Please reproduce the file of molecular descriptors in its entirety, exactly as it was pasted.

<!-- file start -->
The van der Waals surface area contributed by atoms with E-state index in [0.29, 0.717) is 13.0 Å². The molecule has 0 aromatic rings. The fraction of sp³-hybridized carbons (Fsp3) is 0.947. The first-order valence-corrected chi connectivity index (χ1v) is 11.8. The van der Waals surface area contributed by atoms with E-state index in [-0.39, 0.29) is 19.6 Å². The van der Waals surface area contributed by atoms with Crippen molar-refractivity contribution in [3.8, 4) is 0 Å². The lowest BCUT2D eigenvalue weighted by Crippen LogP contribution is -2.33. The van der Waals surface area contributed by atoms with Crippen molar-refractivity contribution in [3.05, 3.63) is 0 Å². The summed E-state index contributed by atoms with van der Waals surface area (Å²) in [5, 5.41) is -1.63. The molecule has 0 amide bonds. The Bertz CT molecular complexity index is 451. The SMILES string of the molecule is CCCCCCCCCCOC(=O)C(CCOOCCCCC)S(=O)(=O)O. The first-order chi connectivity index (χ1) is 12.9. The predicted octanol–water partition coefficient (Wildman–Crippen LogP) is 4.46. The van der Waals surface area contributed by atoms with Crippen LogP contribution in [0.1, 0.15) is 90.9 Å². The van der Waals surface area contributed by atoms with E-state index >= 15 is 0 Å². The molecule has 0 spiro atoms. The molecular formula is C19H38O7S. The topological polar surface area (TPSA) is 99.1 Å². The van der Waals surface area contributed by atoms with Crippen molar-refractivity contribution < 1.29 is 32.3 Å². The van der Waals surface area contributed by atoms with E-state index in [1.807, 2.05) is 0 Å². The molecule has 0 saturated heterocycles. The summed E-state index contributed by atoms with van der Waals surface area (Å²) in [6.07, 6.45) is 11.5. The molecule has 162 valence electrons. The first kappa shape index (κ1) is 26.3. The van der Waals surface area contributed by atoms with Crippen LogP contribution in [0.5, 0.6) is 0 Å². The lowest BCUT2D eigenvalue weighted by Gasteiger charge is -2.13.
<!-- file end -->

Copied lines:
The van der Waals surface area contributed by atoms with E-state index in [0.29, 0.717) is 13.0 Å². The molecule has 0 aromatic rings. The fraction of sp³-hybridized carbons (Fsp3) is 0.947. The first-order valence-corrected chi connectivity index (χ1v) is 11.8. The van der Waals surface area contributed by atoms with E-state index in [-0.39, 0.29) is 19.6 Å². The van der Waals surface area contributed by atoms with Crippen molar-refractivity contribution in [3.8, 4) is 0 Å². The lowest BCUT2D eigenvalue weighted by Crippen LogP contribution is -2.33. The van der Waals surface area contributed by atoms with Crippen molar-refractivity contribution in [3.05, 3.63) is 0 Å². The summed E-state index contributed by atoms with van der Waals surface area (Å²) in [5, 5.41) is -1.63. The molecule has 0 amide bonds. The Bertz CT molecular complexity index is 451. The SMILES string of the molecule is CCCCCCCCCCOC(=O)C(CCOOCCCCC)S(=O)(=O)O. The first-order chi connectivity index (χ1) is 12.9. The predicted octanol–water partition coefficient (Wildman–Crippen LogP) is 4.46. The van der Waals surface area contributed by atoms with Crippen LogP contribution in [0.1, 0.15) is 90.9 Å². The van der Waals surface area contributed by atoms with E-state index >= 15 is 0 Å². The molecule has 0 spiro atoms. The molecular formula is C19H38O7S. The topological polar surface area (TPSA) is 99.1 Å². The van der Waals surface area contributed by atoms with Crippen molar-refractivity contribution < 1.29 is 32.3 Å². The van der Waals surface area contributed by atoms with E-state index in [1.807, 2.05) is 0 Å². The molecule has 0 saturated heterocycles. The summed E-state index contributed by atoms with van der Waals surface area (Å²) in [6.07, 6.45) is 11.5. The molecule has 162 valence electrons. The first kappa shape index (κ1) is 26.3. The van der Waals surface area contributed by atoms with Crippen LogP contribution in [0.5, 0.6) is 0 Å². The lowest BCUT2D eigenvalue weighted by Gasteiger charge is -2.13.